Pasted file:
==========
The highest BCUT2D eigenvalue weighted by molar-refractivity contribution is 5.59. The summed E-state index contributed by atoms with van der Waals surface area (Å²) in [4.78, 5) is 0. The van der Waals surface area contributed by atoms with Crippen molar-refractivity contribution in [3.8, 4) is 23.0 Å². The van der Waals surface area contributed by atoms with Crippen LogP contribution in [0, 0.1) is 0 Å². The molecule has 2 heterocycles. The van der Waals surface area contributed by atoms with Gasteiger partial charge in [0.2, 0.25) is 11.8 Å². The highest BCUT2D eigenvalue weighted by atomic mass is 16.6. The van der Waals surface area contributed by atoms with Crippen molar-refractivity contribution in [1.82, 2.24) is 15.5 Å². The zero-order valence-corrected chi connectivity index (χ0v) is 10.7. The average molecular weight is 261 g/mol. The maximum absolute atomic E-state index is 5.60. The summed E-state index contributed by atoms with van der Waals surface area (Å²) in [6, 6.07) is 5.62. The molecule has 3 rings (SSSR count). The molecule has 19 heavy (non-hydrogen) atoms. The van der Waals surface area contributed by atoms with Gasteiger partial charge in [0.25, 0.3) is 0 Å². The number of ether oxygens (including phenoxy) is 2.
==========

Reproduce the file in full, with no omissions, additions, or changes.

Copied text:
The highest BCUT2D eigenvalue weighted by molar-refractivity contribution is 5.59. The summed E-state index contributed by atoms with van der Waals surface area (Å²) in [4.78, 5) is 0. The van der Waals surface area contributed by atoms with Crippen molar-refractivity contribution in [3.8, 4) is 23.0 Å². The van der Waals surface area contributed by atoms with Crippen LogP contribution in [0, 0.1) is 0 Å². The molecule has 2 heterocycles. The van der Waals surface area contributed by atoms with Gasteiger partial charge in [0.2, 0.25) is 11.8 Å². The highest BCUT2D eigenvalue weighted by atomic mass is 16.6. The van der Waals surface area contributed by atoms with Crippen molar-refractivity contribution in [1.82, 2.24) is 15.5 Å². The zero-order valence-corrected chi connectivity index (χ0v) is 10.7. The average molecular weight is 261 g/mol. The maximum absolute atomic E-state index is 5.60. The summed E-state index contributed by atoms with van der Waals surface area (Å²) in [6, 6.07) is 5.62. The molecule has 3 rings (SSSR count). The molecule has 19 heavy (non-hydrogen) atoms. The van der Waals surface area contributed by atoms with Gasteiger partial charge in [0.25, 0.3) is 0 Å². The number of ether oxygens (including phenoxy) is 2.